Friday, July 1, 2016


"Of course motors in a wilderness setting is a shock to visitors. But the reason motors are generally prohibited is not primarily due to their effect on visitors. Howard Zahniser, who wrote the Act, argued that we need 'areas of the earth within which we stand without our mechanisms that make us immediate masters over our environment.' And these motors do make us immediate masters over our environment. If a tree falls in the wilderness — because you cut it down with a chain saw — and there's no visitor to hear it, has wilderness character still been degraded? Of course, the answer is 'Yes.' " 
-Kari Gunderson, adjunct assistant professor for the Wilderness Management Distance Education Program and Mission Mountains Wilderness Ranger 

I've been spending a lot of time working on log out since coming on in May. As a way to supplement attempting to acquire a full 6 months of work (which is what I'm limited to as a seasonal worker) and as a way to bide time as we wait for the high country (which a huge bulk of our Wilderness is) to melt out. I act as an honorary trail crew member for points during the season. Washington had a decent winter this year and that in conjunction with the dry winter it had the previous year (and likely other factors too) has made for a lot more logs down than last year. The Wilderness boundary on my district starts a little ways back from all the trailheads, additionally we have other areas of trails that are completely outside the designated Wilderness which means in those places we can use chainsaws for logging out the trail!

We went over basic saw operations as wells as sharpening and cleaning the saw. Some of this was new to me and some of it review. Here's one of our saws with the bar and chain removed for cleaning.

 This is the carburetor pulled from the inside of a saw. It manages the fuel and air mixture. When you set the choke to start the saw it moves the circular plate (which in this photo is flipped open, in the middle) to close up that circular hole effectively blocking air and thus sending more fuel to the saw which helps start the saw when it's cold (hasn't been running).

While the rest of trail crew was away at a stock training I spent a week with my boss, just the two of us, working on logging out non-Wilderness trail sections with the chainsaw. Here he is working on some 30"+ monster that used up our gas for the day.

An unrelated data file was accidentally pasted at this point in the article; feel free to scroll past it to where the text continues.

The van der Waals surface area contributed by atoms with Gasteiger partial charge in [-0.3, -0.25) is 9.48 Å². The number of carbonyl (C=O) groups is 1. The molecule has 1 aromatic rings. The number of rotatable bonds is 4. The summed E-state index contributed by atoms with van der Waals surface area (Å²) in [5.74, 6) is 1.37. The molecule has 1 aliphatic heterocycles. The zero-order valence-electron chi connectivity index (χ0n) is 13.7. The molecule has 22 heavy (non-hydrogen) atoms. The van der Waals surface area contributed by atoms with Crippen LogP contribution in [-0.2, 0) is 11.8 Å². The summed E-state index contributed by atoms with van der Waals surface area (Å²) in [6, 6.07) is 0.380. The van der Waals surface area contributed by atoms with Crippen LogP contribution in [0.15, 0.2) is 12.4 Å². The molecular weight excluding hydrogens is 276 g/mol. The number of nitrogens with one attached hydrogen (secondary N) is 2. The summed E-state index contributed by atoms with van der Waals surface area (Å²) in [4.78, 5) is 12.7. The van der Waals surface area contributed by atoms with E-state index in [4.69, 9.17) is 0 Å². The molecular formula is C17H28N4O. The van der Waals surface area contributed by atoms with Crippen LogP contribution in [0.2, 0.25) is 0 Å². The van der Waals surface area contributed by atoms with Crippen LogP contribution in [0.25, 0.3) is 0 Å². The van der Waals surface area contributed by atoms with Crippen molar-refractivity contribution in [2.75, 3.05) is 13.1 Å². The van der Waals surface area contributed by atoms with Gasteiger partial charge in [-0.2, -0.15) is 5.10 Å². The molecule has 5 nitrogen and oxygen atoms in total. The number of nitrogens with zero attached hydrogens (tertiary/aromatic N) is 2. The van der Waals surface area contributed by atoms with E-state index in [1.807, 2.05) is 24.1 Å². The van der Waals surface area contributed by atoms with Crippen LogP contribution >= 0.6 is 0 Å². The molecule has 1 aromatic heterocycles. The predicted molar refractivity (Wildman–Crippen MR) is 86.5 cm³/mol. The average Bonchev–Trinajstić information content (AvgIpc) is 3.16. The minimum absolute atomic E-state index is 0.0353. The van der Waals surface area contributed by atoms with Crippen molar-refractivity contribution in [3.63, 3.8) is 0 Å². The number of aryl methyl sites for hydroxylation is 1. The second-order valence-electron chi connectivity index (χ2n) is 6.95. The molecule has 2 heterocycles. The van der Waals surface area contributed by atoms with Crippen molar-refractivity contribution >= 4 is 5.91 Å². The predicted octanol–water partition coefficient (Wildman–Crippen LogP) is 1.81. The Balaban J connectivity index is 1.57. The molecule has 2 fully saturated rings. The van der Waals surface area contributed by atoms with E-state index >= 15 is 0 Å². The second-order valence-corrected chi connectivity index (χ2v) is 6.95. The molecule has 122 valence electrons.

Eric cutting into another monster gas hogging log. The blue thing is a wedge that can be inserted into the kerf to mitigate bind and open the kerf for more space.

The remains of the log from the previous photo after Eric cut it out the trail corridor

Lexi hiking in the Wilderness with one of our crosscuts. No motors in the Wilderness means no chainsaws so when cutting logs off the trail in designated Wilderness we use a crosscut.

Me a few years ago with the saw I learned old Stihl 066 with a 36" bar. This thing is huge, heavy and hard to manage...needless to say I am happy to be using smaller and lighter saws in my Forest Service work!

On the job I really haven't gotten to use a chainsaw much so it's pretty exciting to get to spend some time chainsawing at work. I learned a lot from Al since he's a sawyer on his fire crew so I've been comfortable running a saw for a few years. I have also learned a lot from my boss John. Running the saw isn't hard or overwhelming. What tricky is the bind assessment. When you saw a log it's going to pinch one way or another depending on how it's laying and what it's pushing against. Without getting into too much detail (I would but I don't have any good diagrams! Everything I found on web searches is too confusing) it's important how you cut a log (from the top down, from the bottom up, from the side etc) and the way you cut is dictated by how the log will bind and potentially pinch the bar of your saw. I got a general sense of bind assessment working with crosscut saws but generally I like wedge open most crosscut cuts for sake of creating a larger kerf if not for mitigating bind so I actually feel like I learned a lot more about binds working with a chainsaw. Not using wedges as much with the chainsaws gave me a better understanding of the binds and watching what the kerf is doing (opening or starting to pinch).

In addition to considering binds in how you cut you also need to think about how you can manage the piece you're cutting. A good example is using a compound cut to direct a heavy chunk of a log to fall away in the direction you want to make it easier to move.

Neat stuff right?? It's easy to come up to a log and just start cutting especially when you get to use a chainsaw but particularly when logs are larger and trickier to move there's a lot of thought that goes into how you cut something. There's a lot more to say about this.... cutting to mitigate barberchairing, limbing to log to avoid funny side binds etc etc but I'm trying to keep this simple so I won't go into that.